via : Snap Guide

Would you have a miniature citrus fruit tree in your home? Each time I take...









Would you have a miniature citrus fruit tree in your home? Each time I take my dogs for a walk, I pass by this beautifully rustic flower shop. For the past few weeks I’ve noticed them having a few lemon and orange tree plants placed by the window and ever since I spotted them, I totally want to get one for our flat. The problem is that our home is not the sunniest of all and I’m not great at keeping more problematic plants alive. So, after a few ah’s and oh’s I went on to research on how much care those beauties really need and to my surprise, they are pretty easy going. They love full sun and humidity but they will be totally fine in a mostly light, airy room with warm temperature. Plus, if you buy the right kind, they will make your flat smell like an orange blossom all year round.

INGREDIENTS 1½ lbs. ground meat (I used ½# hamburger, ½# pound turkey, ½# pork, which I had le...


INGREDIENTS

1½ lbs. ground meat (I used ½# hamburger, ½# pound turkey, ½# pork, which I had left from a previous recipe).
1 egg
½ medium yellow onion (finely chopped)
2 cloves garlic (crushed)
¼ cup coconut flour
½ tsp sea salt
½ tsp black pepper
¾ tsp red pepper flakes
½ cup fresh parsley (finely chopped)
3 TBSP olive oil (for cooking onions & meatballs)

INSTRUCTIONS
Full recipe from : yummly.co

In med skillet over med heat, add 1 TBSP olive oil. Add chopped onions and cook until just tender. Add in garlic. Remove from heat.
Place ground meat in large mixing bowl. Add egg, coconut flour, salt, pepper, red pepper flakes, & parsley. With spoon or using clean hands, gently mix together.
Add onion & garlic to meat mixture and mix to combine.
Using your hands, shape into small balls (approx 1½" in size).
In a large skillet over med/high heat, add 2 TBSP olive oil. Cook meatballs in batches until browned on all sides, remove from pan and place on paper towel to drain off excess fat.
Once all meatballs have been browned, place onto baking sheet and place in preheated 350* oven for about 5-8 minutes to finish cooking.

Manure Tea : One of the oldest types of organic liquid fertilizer, manure tea gives plants a he...


Manure Tea : One of the oldest types of organic liquid fertilizer, manure tea gives plants a healthy shot of nitrogen and also boosts microbes in the soil. Place a shovelful of composted chicken, cow or alpaca manure in a burlap bag, along with 2 tablespoons unsulphured molasses and 2 tablespoons sea kelp powder. Place the bag in a 5-gallon bucket and fill with water. Allow the manure to steep for up to one week, stirring occasionally. Remove the burlap bag and compost the manure. Pour the compost tea into a watering can or hand sprayer. Spray the plants' leaves or water the soil well.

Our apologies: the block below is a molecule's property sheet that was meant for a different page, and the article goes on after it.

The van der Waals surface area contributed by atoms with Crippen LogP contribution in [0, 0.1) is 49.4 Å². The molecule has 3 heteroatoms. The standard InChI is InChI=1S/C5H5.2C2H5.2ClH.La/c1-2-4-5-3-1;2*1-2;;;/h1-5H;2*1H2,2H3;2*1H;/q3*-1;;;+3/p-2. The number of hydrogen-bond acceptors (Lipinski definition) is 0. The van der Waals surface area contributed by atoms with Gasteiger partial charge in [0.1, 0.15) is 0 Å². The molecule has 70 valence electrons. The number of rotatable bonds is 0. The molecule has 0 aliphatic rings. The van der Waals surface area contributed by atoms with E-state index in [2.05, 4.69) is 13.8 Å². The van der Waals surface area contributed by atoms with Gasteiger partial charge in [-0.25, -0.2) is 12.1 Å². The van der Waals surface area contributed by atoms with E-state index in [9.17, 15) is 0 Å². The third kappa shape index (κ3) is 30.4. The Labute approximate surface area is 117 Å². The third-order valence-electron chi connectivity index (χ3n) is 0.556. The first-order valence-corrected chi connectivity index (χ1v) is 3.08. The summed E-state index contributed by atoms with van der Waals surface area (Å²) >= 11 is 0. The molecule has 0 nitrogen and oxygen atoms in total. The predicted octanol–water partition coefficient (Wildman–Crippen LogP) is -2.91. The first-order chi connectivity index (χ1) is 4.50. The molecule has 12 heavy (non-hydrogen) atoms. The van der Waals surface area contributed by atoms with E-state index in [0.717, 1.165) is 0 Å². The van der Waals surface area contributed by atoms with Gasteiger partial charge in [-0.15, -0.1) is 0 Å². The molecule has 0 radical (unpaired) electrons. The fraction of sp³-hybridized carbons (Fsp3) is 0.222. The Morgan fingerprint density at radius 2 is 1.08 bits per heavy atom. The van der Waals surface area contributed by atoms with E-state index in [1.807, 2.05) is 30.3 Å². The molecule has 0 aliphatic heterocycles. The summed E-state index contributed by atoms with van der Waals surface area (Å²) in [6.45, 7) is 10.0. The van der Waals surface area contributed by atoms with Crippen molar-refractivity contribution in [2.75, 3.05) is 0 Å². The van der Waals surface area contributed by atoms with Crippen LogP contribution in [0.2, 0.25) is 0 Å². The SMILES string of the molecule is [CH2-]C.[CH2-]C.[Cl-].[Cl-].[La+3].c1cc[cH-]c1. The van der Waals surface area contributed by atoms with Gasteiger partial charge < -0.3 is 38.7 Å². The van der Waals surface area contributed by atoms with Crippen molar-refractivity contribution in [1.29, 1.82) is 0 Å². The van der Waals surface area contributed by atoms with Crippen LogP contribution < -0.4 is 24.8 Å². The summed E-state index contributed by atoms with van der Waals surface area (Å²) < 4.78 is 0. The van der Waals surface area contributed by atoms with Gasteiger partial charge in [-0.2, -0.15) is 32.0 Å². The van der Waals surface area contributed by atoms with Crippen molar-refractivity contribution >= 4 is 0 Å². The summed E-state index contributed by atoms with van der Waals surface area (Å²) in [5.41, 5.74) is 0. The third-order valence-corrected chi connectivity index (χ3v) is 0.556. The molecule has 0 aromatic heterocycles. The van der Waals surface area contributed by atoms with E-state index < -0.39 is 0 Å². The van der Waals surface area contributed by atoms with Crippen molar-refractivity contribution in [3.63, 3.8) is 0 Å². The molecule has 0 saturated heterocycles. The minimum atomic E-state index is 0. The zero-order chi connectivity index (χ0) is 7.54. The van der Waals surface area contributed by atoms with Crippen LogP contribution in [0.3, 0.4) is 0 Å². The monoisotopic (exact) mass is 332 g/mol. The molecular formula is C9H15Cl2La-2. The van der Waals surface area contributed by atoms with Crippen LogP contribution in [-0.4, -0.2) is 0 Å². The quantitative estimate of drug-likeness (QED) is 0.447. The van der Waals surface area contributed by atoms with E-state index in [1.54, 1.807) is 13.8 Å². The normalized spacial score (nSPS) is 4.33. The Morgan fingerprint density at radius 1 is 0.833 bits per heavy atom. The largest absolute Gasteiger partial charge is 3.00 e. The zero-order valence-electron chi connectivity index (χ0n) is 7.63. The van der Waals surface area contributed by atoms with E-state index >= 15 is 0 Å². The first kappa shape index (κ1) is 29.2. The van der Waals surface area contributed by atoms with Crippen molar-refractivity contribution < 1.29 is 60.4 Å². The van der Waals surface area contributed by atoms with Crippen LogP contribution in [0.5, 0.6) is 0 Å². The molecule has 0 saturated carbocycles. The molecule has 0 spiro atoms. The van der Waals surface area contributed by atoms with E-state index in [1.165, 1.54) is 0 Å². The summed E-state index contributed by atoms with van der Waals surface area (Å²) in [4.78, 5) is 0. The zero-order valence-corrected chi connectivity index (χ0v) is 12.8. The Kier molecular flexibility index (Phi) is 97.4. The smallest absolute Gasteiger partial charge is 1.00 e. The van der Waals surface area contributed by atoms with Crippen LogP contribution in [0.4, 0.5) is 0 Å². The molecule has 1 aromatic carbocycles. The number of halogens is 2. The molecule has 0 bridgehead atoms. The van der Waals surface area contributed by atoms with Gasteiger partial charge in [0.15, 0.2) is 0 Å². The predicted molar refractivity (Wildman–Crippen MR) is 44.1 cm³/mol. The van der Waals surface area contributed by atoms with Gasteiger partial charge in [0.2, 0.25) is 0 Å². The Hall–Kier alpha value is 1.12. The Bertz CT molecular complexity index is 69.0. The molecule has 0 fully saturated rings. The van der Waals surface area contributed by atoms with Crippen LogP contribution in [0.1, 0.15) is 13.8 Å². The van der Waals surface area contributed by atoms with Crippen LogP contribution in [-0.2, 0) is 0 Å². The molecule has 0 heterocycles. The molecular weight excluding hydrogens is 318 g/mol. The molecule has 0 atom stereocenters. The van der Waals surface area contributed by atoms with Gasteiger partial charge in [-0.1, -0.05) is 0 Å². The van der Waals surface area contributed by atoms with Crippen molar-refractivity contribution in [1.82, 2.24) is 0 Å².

Compost Tea : Compost tea offers many of the same benefits of manure tea, but, as the name implies, relies on compost as its source of nutrients. Pour 2 cups of high-quality, live compost in a burlap bag and add 2 tablespoons molasses and 2 tablespoons sea kelp powder. Steep the compost in 5 gallons of water for several days, stirring daily. Apply it as a foliar spray or water the ground directly.

Liquid Kelp : Liquid kelp doesn't contain the macronutrients, nitrogen, phosphorus and potassium, usually found in fertilizers, but it does contain growth hormones. Liquid kelp is somewhat expensive, but it's very helpful for boosting slow growth or encouraging healing after damage from hail or severe wind. Mix 1 to 2 tablespoons liquid kelp with 1 gallon water and apply it as a foliar spray.

There is nothing like a vine ripened melon picked right from your own garden. Bite into a slice ...


There is nothing like a vine ripened melon picked right from your own garden. Bite into a slice of sweet juicy watermelon on a hot July day, smell the aroma of a vine ripe muskmelon, or savor a sweet honeydew or specialty melon you grew yourself and it's love at first bite.

Why Grow Your Own

While melons are readily available in the grocery store there are many reasons to grow your own. Home growing allows you to try many new varieties and old heirlooms not available in the supermarket. Organic gardeners can avoid using any pesticides or synthetic fertilizers on their melons.

Flavor is another reason to grow your own. While a muskmelon will continue to ripen after harvest, sugar content no longer increases after it is detached from the vine. Let's face it, for a melon to be put in a field truck, rolled down the belt of a packing house, boxed and trucked across the country it needs to be a little less ripe than one that need only be hand carried from the garden to the back porch! And last but certainly not least, it's just plain fun to grow your own at home. There's a sense of accomplishment in growing it yourself.

Trellising The Vines

Melon trellises can be made of many different materials as long as they are strong. I have seen everything from hog fencing to wooden lattice. My favorite system for trellising melons is to use livestock panels (16 feet by 4 feet) and steel posts driven into the ground. The panels can be set upright or leaned slightly toward the support posts.

Drive at least three steel posts per 16 foot panel into the ground about 8 inches away from the row of plants along the shadier side. Then set the panels so the base sits on the soil about 8 inches away from the plants along the sunnier side of the row and lean the tops over against the posts. Attach the panel to the posts with jute twine or wire. This creates a slightly leaning panel which provides good sun exposure and seems to help to keep the fruit toward the lower, shadier side of the trellis. Another option is to lean the panels against an existing fence such as a privacy fence.